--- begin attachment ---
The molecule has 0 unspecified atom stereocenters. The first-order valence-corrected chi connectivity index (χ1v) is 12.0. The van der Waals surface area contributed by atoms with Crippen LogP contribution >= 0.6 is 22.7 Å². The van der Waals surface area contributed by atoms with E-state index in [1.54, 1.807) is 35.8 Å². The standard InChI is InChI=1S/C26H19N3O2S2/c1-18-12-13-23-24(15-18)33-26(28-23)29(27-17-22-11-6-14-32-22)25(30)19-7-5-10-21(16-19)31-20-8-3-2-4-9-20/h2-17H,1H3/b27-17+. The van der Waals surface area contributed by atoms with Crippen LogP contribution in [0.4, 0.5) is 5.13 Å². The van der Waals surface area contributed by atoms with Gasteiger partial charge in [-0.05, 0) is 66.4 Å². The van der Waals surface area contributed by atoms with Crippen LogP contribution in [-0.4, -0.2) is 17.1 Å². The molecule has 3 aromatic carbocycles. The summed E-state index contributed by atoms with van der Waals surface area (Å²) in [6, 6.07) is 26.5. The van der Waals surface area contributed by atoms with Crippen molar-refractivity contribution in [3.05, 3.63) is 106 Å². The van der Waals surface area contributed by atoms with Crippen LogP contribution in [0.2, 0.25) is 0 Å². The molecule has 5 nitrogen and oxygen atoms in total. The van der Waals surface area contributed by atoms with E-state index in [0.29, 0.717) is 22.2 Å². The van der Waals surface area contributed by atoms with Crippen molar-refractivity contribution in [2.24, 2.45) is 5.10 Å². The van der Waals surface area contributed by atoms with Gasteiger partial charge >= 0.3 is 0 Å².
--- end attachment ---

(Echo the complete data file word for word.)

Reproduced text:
The molecule has 0 unspecified atom stereocenters. The first-order valence-corrected chi connectivity index (χ1v) is 12.0. The van der Waals surface area contributed by atoms with Crippen LogP contribution >= 0.6 is 22.7 Å². The van der Waals surface area contributed by atoms with E-state index in [1.54, 1.807) is 35.8 Å². The standard InChI is InChI=1S/C26H19N3O2S2/c1-18-12-13-23-24(15-18)33-26(28-23)29(27-17-22-11-6-14-32-22)25(30)19-7-5-10-21(16-19)31-20-8-3-2-4-9-20/h2-17H,1H3/b27-17+. The van der Waals surface area contributed by atoms with Crippen LogP contribution in [0.4, 0.5) is 5.13 Å². The van der Waals surface area contributed by atoms with Gasteiger partial charge in [-0.05, 0) is 66.4 Å². The van der Waals surface area contributed by atoms with Crippen LogP contribution in [-0.4, -0.2) is 17.1 Å². The molecule has 3 aromatic carbocycles. The summed E-state index contributed by atoms with van der Waals surface area (Å²) in [6, 6.07) is 26.5. The van der Waals surface area contributed by atoms with Crippen molar-refractivity contribution in [3.05, 3.63) is 106 Å². The van der Waals surface area contributed by atoms with Crippen LogP contribution in [0.2, 0.25) is 0 Å². The molecule has 5 nitrogen and oxygen atoms in total. The van der Waals surface area contributed by atoms with E-state index in [0.29, 0.717) is 22.2 Å². The van der Waals surface area contributed by atoms with Crippen molar-refractivity contribution in [2.24, 2.45) is 5.10 Å². The van der Waals surface area contributed by atoms with Gasteiger partial charge >= 0.3 is 0 Å².